SQL Server 2005 Express Edition - Part 8 - XCopy Deployment
October 12, 2007
In the previous installments of our series dedicated to SQL Server 2005 Express Edition, we have documented its installation and initial configuration process, as well as described some of its basic features. Based on the information we have presented so far, you might be tempted to conclude that this edition is simply a scaled down rendition of its full-fledged counterparts (such as Standard or Enterprise). However, some of its unique characteristics make it a superior choice under certain circumstances, demonstrating its relevance in the SQL Server 2005 product line. One of the most prominent examples in this category is support for XCopy deployment, facilitating distribution of single-user databases. In our article, we will provide an overview of User Instance model (also known as Run As Normal User or simply RANU) and automatic database connectivity, which serve as two primary enablers of this methodology.
XCopy deployment accommodates the requirement for a portable, local storage for Visual Studio .NET, single-user applications, which is one of the more common implementation scenarios involving SQL Server 2005 Express Edition. Its main goal is to simplify transfer of databases by treating them as regular files, which can be therefore copied or moved using standard file system management utilities or delivered to intended recipients as standard e-mail attachments. (It is also possible to use Visual Studio ClickOnce methodology, which we will cover in more details later) for this purpose, without the need for installation or configuration actions that would depend on having administrative privileges.
Note that transferring a database between two installations of Microsoft SQL Server 2000 (including its Desktop Edition) as well as any full-fledged SQL Server 2005 edition, is typically done by detaching it from the source instance and attaching it to a target. This process involves activities which not only are relatively cumbersome but also require an elevated level of privileges (with the database owner initiating attach or detach procedures and a member of System Admin role creating logins associated with database user accounts and granting appropriate level of privileges to each). The concept of User Instances combined with enhanced database auto-attaching and auto-closing features (leveraging existing capabilities of SQL Client managed ADO.NET provider) introduced in SQL Server 2005 Express Edition were designed to address these issues.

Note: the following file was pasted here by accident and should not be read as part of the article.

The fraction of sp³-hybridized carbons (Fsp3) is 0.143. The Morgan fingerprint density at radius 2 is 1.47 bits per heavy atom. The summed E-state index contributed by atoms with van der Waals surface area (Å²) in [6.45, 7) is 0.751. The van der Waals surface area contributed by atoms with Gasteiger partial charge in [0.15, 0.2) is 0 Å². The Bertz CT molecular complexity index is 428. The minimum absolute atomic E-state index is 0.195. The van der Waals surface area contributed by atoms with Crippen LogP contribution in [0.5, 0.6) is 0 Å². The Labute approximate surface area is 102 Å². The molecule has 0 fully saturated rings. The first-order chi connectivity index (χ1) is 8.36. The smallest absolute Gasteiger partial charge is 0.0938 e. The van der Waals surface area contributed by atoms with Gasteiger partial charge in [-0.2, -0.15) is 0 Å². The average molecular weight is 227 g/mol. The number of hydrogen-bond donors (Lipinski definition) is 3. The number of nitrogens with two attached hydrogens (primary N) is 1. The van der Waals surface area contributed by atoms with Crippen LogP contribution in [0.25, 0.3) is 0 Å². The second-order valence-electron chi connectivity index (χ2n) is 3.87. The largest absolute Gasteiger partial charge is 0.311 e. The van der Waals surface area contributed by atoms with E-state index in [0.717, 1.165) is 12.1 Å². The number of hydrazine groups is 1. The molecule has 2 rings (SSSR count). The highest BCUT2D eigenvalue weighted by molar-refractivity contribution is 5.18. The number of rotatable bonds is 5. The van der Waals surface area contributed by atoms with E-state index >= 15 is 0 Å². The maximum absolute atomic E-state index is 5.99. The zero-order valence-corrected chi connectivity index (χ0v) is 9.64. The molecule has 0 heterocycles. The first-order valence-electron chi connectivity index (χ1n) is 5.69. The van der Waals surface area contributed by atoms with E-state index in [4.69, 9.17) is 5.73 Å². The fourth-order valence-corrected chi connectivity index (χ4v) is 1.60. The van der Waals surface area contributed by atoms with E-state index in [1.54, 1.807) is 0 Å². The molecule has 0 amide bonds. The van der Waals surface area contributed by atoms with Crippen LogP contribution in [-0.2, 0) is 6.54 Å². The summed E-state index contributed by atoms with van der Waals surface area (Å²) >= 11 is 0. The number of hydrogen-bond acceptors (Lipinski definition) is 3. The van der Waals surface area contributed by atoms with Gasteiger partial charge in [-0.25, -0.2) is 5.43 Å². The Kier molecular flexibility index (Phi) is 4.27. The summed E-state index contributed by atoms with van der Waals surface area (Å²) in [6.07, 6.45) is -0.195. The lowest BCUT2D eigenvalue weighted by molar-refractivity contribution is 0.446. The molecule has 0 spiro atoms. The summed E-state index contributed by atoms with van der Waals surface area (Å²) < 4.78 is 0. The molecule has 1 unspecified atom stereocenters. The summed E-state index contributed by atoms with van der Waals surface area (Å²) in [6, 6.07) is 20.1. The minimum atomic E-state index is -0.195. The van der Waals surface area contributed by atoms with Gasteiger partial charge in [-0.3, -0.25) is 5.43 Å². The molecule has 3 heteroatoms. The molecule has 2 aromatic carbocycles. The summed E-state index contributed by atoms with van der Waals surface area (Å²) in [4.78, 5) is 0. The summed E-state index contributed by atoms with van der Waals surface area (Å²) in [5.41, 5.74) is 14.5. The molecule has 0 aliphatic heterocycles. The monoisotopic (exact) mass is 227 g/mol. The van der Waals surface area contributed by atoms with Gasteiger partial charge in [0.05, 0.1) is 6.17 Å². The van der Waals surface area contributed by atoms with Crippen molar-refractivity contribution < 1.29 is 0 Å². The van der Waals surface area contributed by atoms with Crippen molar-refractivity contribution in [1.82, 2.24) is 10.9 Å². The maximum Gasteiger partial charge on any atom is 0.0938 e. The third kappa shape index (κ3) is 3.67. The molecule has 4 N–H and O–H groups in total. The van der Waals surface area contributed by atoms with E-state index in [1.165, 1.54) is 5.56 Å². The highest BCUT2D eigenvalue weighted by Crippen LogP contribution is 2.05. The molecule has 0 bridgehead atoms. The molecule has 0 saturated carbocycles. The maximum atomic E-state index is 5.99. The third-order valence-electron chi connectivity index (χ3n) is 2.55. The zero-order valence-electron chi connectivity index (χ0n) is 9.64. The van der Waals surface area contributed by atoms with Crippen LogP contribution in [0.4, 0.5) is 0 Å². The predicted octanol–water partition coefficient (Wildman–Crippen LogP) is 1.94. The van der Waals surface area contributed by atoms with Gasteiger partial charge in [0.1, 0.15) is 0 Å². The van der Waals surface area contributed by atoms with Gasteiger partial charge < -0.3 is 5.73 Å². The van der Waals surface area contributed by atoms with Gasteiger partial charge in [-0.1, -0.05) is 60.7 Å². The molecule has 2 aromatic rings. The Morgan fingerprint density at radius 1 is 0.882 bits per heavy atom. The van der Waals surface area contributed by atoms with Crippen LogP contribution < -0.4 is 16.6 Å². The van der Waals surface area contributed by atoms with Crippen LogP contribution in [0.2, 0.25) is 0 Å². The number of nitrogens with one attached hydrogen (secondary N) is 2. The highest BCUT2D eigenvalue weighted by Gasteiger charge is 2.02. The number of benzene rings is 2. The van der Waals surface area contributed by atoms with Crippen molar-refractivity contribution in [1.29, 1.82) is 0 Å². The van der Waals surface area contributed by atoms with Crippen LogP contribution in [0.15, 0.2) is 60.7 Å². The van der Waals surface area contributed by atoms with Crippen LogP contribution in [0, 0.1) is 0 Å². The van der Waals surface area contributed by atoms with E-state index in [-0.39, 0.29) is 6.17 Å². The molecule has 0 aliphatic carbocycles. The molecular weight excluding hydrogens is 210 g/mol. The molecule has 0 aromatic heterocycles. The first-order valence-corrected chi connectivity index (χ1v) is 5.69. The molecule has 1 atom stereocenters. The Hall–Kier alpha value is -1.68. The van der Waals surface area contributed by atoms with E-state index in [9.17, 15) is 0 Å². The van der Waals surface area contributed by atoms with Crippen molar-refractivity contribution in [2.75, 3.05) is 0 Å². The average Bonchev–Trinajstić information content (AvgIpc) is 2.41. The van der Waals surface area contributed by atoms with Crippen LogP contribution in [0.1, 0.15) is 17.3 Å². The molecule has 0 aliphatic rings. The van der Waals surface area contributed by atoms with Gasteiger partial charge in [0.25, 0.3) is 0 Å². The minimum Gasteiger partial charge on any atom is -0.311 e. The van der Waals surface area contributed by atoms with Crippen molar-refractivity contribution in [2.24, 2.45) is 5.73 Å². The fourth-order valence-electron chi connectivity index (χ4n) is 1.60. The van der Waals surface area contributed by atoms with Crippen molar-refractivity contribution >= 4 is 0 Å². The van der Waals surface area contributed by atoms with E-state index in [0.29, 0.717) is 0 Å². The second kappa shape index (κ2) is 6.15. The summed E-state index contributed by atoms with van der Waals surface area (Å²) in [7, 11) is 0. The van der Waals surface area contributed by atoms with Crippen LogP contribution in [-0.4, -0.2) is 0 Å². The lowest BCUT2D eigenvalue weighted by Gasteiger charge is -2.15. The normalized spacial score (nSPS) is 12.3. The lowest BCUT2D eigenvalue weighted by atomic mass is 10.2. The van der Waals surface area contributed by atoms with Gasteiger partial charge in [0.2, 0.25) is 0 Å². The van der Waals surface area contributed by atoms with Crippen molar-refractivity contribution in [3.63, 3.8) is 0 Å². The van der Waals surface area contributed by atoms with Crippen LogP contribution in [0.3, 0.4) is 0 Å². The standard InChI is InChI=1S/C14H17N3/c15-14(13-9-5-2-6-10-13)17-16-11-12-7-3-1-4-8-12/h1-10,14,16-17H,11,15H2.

SQL Server 2005 Express Edition instances can operate in one of two modes. The first mode, which we have been dealing with so far, is based on the database engine running as a service, in the security context of an account designated at the installation time (set by default to built-in Network Service account) and modifiable either with SQL Server Configuration Manager or using methods described in the Microsoft Knowledge Base article 283811 (this is the same mode available in other editions of SQL Server 2005 as well as in earlier versions of the product). With this traditional approach, the majority of the features we have presented so far are fully supported, including multi-user local and remote access (controlled via a number of configuration options, such as allowed network protocols or firewall settings), flexible authentication (allowing a choice between Windows and internal SQL logins) and authorization (granular, independently configurable model with server and database-level roles as well as with server logins mapping to database users), offering robust security model and a variety of graphical and command-line administrative utilities. The second mode, with the database engine running as a user instance, is specific to SQL Server 2005 Express Edition and operates in a considerably different manner.